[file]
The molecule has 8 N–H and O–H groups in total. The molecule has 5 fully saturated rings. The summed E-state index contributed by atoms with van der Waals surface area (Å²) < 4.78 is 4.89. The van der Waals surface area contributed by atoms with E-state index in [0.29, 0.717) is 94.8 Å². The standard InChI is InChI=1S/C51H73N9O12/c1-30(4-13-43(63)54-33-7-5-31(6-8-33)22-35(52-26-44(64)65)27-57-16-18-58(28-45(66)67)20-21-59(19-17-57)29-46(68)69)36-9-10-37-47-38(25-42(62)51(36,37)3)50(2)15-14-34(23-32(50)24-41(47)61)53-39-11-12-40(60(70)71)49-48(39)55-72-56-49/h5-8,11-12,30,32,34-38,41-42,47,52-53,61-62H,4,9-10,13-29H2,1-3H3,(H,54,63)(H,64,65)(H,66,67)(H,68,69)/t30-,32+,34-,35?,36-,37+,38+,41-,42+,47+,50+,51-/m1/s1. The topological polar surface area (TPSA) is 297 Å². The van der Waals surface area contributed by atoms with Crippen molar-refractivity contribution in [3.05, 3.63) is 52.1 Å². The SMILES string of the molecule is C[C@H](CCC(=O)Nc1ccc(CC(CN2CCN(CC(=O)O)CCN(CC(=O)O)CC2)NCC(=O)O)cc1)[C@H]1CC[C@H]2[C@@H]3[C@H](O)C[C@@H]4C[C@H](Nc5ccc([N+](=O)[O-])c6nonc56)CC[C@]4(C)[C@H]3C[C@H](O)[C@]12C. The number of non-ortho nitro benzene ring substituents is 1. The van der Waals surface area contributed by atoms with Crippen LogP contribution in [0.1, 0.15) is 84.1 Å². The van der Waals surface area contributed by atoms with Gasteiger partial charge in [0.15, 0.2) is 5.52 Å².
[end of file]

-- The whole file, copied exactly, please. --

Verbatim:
The molecule has 8 N–H and O–H groups in total. The molecule has 5 fully saturated rings. The summed E-state index contributed by atoms with van der Waals surface area (Å²) < 4.78 is 4.89. The van der Waals surface area contributed by atoms with E-state index in [0.29, 0.717) is 94.8 Å². The standard InChI is InChI=1S/C51H73N9O12/c1-30(4-13-43(63)54-33-7-5-31(6-8-33)22-35(52-26-44(64)65)27-57-16-18-58(28-45(66)67)20-21-59(19-17-57)29-46(68)69)36-9-10-37-47-38(25-42(62)51(36,37)3)50(2)15-14-34(23-32(50)24-41(47)61)53-39-11-12-40(60(70)71)49-48(39)55-72-56-49/h5-8,11-12,30,32,34-38,41-42,47,52-53,61-62H,4,9-10,13-29H2,1-3H3,(H,54,63)(H,64,65)(H,66,67)(H,68,69)/t30-,32+,34-,35?,36-,37+,38+,41-,42+,47+,50+,51-/m1/s1. The topological polar surface area (TPSA) is 297 Å². The van der Waals surface area contributed by atoms with Crippen molar-refractivity contribution in [3.05, 3.63) is 52.1 Å². The SMILES string of the molecule is C[C@H](CCC(=O)Nc1ccc(CC(CN2CCN(CC(=O)O)CCN(CC(=O)O)CC2)NCC(=O)O)cc1)[C@H]1CC[C@H]2[C@@H]3[C@H](O)C[C@@H]4C[C@H](Nc5ccc([N+](=O)[O-])c6nonc56)CC[C@]4(C)[C@H]3C[C@H](O)[C@]12C. The number of non-ortho nitro benzene ring substituents is 1. The van der Waals surface area contributed by atoms with Crippen LogP contribution in [0.1, 0.15) is 84.1 Å². The van der Waals surface area contributed by atoms with Gasteiger partial charge in [0.15, 0.2) is 5.52 Å².